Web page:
How Does Great Grammar Improve Your Writing?
Everyone of us know that learning grammar is important. It is essential to writing and speaking well.
But many of us underestimate the true importance in mastering grammar. We think that we can rely on our intuitions, honed by reading how others write and listening to how others speak.
But our intuitions are not perfect. Very frequently we slip up and make mistakes. We may know that we've made a mistake, but we don't actually know what it is.
We get annoyed. We get frustrated about the many exceptions and strange grammar rules in the English language.
And this is actually a step better than what many of us experience.
In many other situations, we don't even know about the mistakes we did! Our grammar 'intuitions' are simply not capable to detect some of the subtler mistakes we make. And these mistakes cost us.
Let us look at the 3 ways where great grammar improves your writing. And conversely, how NOT having great grammar causes your writing to suffer, very often without you noticing it.
Great grammar makes your work look professional
Most of us understand the basics of English grammar. But not all of us truly master it. Sometimes, failing to notice some of the subtler grammar mistakes can cause our writing to suffer. Even worse, the professionals may look at this one mistake and brand the writer to be an amateur.
You don't want to be that person.
One example of a common grammar misunderstanding is the usage of whom. Many of us use who in all instances, including ones where whom should be used. While the trend is that replacing whom with who is becoming more and more acceptable, using whom the right way impresses and puts your writing in a highest pedestal.
But if you try to use whom in situation where who should be used, you embarrass yourself. You show the reader that you are merely an amateur writer trying to show off, but failed. Whom is pretentious enough to some, and if you use it wrongly, you make the reader's impression of you worse.
So what's the solution?
Learn how to use whom correctly in this instance! It is actually quite easy. So learn it, and get it over and done with once and for all.
My larger point is that great grammar enhances your writing by leaps and bounds. It makes your writing from good to excellent. You become a professional in other people's eyes.
Now or in the future, when you write your resume to find your ideal job, make sure that your grammar is great. It impresses hiring managers.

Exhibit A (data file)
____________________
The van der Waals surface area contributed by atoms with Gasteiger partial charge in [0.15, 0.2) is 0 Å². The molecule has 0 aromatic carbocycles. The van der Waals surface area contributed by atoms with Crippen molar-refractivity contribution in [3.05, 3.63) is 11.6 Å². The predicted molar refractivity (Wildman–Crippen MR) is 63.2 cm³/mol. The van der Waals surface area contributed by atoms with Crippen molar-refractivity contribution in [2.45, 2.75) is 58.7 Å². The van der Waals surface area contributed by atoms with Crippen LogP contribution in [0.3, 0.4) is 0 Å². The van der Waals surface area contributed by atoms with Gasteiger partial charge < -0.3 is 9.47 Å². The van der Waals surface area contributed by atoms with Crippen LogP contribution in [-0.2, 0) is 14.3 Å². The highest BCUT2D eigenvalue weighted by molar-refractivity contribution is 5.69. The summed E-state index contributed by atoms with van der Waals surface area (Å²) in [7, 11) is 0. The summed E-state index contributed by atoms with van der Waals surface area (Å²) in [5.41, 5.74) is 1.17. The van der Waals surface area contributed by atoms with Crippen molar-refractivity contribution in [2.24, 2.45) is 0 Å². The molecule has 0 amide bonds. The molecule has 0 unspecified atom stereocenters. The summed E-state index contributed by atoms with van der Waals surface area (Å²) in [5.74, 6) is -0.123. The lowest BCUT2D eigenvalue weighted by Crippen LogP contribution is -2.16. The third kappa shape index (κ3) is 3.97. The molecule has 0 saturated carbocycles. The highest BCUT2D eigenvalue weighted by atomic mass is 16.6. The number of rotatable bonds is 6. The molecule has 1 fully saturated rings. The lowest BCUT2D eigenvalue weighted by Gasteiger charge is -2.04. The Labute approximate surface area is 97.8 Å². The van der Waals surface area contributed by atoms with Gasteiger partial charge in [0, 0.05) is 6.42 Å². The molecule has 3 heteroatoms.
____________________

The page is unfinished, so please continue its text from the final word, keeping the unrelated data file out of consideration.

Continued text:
Great grammar makes your writing amazing, as if it's something written by a famous writer
There are many elements to great writing. Insightful thoughts, rich vocabulary, and a well-organized structure all help to make a piece of writing great. But great grammar serves as the foundation for all amazing writing.
You can use simple words, and produce amazing writing with great grammar.
You can have simple thoughts, and still have a good piece of writing with great grammar.
You can have a poorly organized essay, but have a readable piece of writing with great grammar.
But without great grammar, all your writings become bad no matter how well you do in other elements of writing.
Great writers, the ones you read in newspapers, magazines and books, understand one thing. They know how to be creative and run wild with their writing, because they know exactly where the constraints are. They know they can do anything with their writing as long as they obey grammatical rules most of the times. And they know when to break them.
That's why their sentences are varied and beautiful to read. Because they understand grammatically correct sentence structures, they can play with the placements of clauses, phrases, and words, putting them in unexpected but grammatically correct locations in a sentence.
Like great writers, if you have great grammar, you can construct great sentences.
And this leads me to the third point…
Great grammar lets you refine your writing without anyone's help
Understanding grammar at the level of sentence structures helps you parse the writing of your favourite writer. This allows you to learn from their style in your own work.
Understanding grammar also helps you to parse your own writing, so you can correct mistakes on your own.
This is great power. You no longer need to rely on any external software. (What if the software stops working? Or write if you have to write outside of a computer?)
You have the knowledge stored in your brain, ready to be accessed at any moment. Isn't the freedom to learn from great writers and improve your writing on your own wonderful?
You don't have to rely on anything external, which has the risk of failing that you can do nothing about.
You can rely on something internal, your brain. You always have the freedom and option to make things right, and to fix mistakes on your own.
Isn't freedom great?
Furthermore, parsing the work of great writers allows you to excavate writing techniques they use, enhancing your understanding about what constitutes great writing. And you get to apply whatever techniques they use to achieve writing success.
Having great grammar isn't just a frivolous pursuit. It has concrete benefits to your writing, as we have seen.
Great grammar makes your writing more professional and amazing, akin to something written by a famous writer.
You can also figure out any mistakes you made and discover writing techniques famous writers use on your own.
And great writing can change your life. It opens up opportunities for you to ace your exams, go to an amazing school, find a great job, and get promoted at work.
Without good writing skills, opportunities that you could have are shut off from you.
If you would like to know a few quick ways to improve your grammar, consider getting my free guidebook 4 Ways to Improve Your Grammar.